3.Lawrence SM. Dipterous larvae infection. Br Med J 1909;9:88.  Back to cited text no. 3
    
4.Gomez RS, Perdigao PF, Pimenta FJ, Rios Leite AC, Tanos de Lacerda JC, Custódio Neto AL. Oral Myiasis by Screwworm Cochliomy Hominivorax. Br J Oral Maxillofac Surg 2003;41:115-6.  Back to cited text no. 4
    
5.Kamboj M, Mahajan S, Boaz K. Oral myiasis misinterpreted as salivary gland adenoma. J Clin Pathol 2007;60:848.  Back to cited text no. 5
    
6.Felices RR, Ogbureke KU. Oral Myiasis: Report of Case and Review of Management. J Oral Maxilofac Surg 1996;54:219-20.  Back to cited text no. 6
    
7.Poon TS. Oral Myiasis in Hong Kong: A case Report. Hong Kong Pract 2006;28:388-93.  Back to cited text no. 7
    
8.Sowani A, Joglekar D, Kulkarni P: Maggots: A neglected problem in palliative care. Indian J Palliat Care 2004;10:27-29.  Back to cited text no. 8
    
9.Bhatt AP, Jayakrishnan A. Oral Myiasis: A case report. Int J Paediatr Dent 2000;10:67-70.  Back to cited text no. 9
    
10.Al- Ismaily M, Scully C. Oral myiais: Report of two cases. Int J Paediatr Dent 1995;5:177-9.  Back to cited text no. 10
    
11.Pindborg JJ. Atlas of Diseases of the Oral Mucosa. Philadelphia, PA: Sauders; 1992. p. 84-5.  Back to cited text no. 11
    
12.Felices RR, Ogbureke KU. Oral Myiasis: Report of Case and Review of Management. J Oral Maxilofac Surg 1996;54:219-20.  Back to cited text no. 12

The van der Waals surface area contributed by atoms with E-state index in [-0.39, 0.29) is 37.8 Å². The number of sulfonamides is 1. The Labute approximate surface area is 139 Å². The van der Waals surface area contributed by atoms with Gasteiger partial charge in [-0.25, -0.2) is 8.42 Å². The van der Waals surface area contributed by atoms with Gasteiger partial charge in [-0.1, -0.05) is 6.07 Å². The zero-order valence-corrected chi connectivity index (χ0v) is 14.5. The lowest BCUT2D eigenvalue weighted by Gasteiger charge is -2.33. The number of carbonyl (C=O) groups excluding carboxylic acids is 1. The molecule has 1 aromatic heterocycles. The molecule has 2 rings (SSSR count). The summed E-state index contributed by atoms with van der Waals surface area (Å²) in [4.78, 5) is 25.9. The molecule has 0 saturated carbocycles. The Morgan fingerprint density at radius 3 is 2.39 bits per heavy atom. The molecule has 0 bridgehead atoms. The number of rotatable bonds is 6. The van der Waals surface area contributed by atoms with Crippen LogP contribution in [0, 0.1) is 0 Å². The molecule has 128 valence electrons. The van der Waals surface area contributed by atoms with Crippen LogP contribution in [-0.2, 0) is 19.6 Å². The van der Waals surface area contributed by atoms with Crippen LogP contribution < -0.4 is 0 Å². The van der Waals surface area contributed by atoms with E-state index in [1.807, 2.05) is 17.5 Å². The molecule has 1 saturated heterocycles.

13.Shinohara EH, Martini MZ, Oliveira Neto HG, Takahashi A. Oral Myiasis Treated with Ivermectin: Case Report. Braz Dent J 2004;15:79-81.  Back to cited text no. 13
    
14.Bozzo L, Lima IA, de Almeida OP, Scully C. Oral myiasis caused by sarcophagidae in an extraction wound. Oral Surg Oral Med Oral Pathol 1992;74:733-5.  Back to cited text no. 14
    
15.Josephson RL, Krajden S. An unusual nosocomial infection: Nasotracheal myiasis. J Otolaryngol 1993;22:46-7.  Back to cited text no. 15
    
16.Novelli MR, Haddock A, Eveson JW. Orofacial myiasis. Br J Oral Maxillofac Surg 1993;31:36-7.  Back to cited text no. 16
    
17.Henry J. Oral myiasis: A case study. Dent Update 1996;23:372-3.  Back to cited text no. 17
    
18.Craig GT, Franklin CD. The effect of turpentine on hamster cheek pouch mucosa: A model of epithelial hyperplasia and hyperkeratosis. J Oral Pathol 1977;6:268-77.  Back to cited text no. 18
    


    Figures

  [Figure 1], [Figure 2], [Figure 3], [Figure 4]


This article has been cited by
1 Parasitic Infections of the Skin and Subcutaneous Tissues
Andrew P. Norgan,Bobbi S. Pritt
Advances In Anatomic Pathology. 2018; : 1
[Pubmed] | [DOI]